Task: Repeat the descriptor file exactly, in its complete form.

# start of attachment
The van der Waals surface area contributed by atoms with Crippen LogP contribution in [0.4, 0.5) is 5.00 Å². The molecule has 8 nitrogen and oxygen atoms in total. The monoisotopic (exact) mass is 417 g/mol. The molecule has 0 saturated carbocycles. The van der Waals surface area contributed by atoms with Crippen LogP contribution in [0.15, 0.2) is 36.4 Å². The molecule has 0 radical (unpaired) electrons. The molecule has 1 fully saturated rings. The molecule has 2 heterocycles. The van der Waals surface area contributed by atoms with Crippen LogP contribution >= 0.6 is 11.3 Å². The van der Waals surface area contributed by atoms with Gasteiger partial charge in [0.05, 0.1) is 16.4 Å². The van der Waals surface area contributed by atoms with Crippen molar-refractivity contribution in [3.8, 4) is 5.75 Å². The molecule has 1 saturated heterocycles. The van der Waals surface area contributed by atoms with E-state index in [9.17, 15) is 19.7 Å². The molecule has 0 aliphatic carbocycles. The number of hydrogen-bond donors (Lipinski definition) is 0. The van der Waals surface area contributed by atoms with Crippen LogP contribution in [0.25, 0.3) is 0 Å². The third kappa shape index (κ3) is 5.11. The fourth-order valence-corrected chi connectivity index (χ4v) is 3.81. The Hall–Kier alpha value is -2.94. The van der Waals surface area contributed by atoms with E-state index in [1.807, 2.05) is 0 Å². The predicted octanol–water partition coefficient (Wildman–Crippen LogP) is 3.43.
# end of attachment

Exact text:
The van der Waals surface area contributed by atoms with Crippen LogP contribution in [0.4, 0.5) is 5.00 Å². The molecule has 8 nitrogen and oxygen atoms in total. The monoisotopic (exact) mass is 417 g/mol. The molecule has 0 saturated carbocycles. The van der Waals surface area contributed by atoms with Crippen LogP contribution in [0.15, 0.2) is 36.4 Å². The molecule has 0 radical (unpaired) electrons. The molecule has 1 fully saturated rings. The molecule has 2 heterocycles. The van der Waals surface area contributed by atoms with Crippen LogP contribution >= 0.6 is 11.3 Å². The van der Waals surface area contributed by atoms with Gasteiger partial charge in [0.05, 0.1) is 16.4 Å². The van der Waals surface area contributed by atoms with Crippen molar-refractivity contribution in [3.8, 4) is 5.75 Å². The molecule has 1 saturated heterocycles. The van der Waals surface area contributed by atoms with E-state index in [9.17, 15) is 19.7 Å². The molecule has 0 aliphatic carbocycles. The number of hydrogen-bond donors (Lipinski definition) is 0. The van der Waals surface area contributed by atoms with Crippen LogP contribution in [0.25, 0.3) is 0 Å². The third kappa shape index (κ3) is 5.11. The fourth-order valence-corrected chi connectivity index (χ4v) is 3.81. The Hall–Kier alpha value is -2.94. The van der Waals surface area contributed by atoms with E-state index in [1.807, 2.05) is 0 Å². The predicted octanol–water partition coefficient (Wildman–Crippen LogP) is 3.43.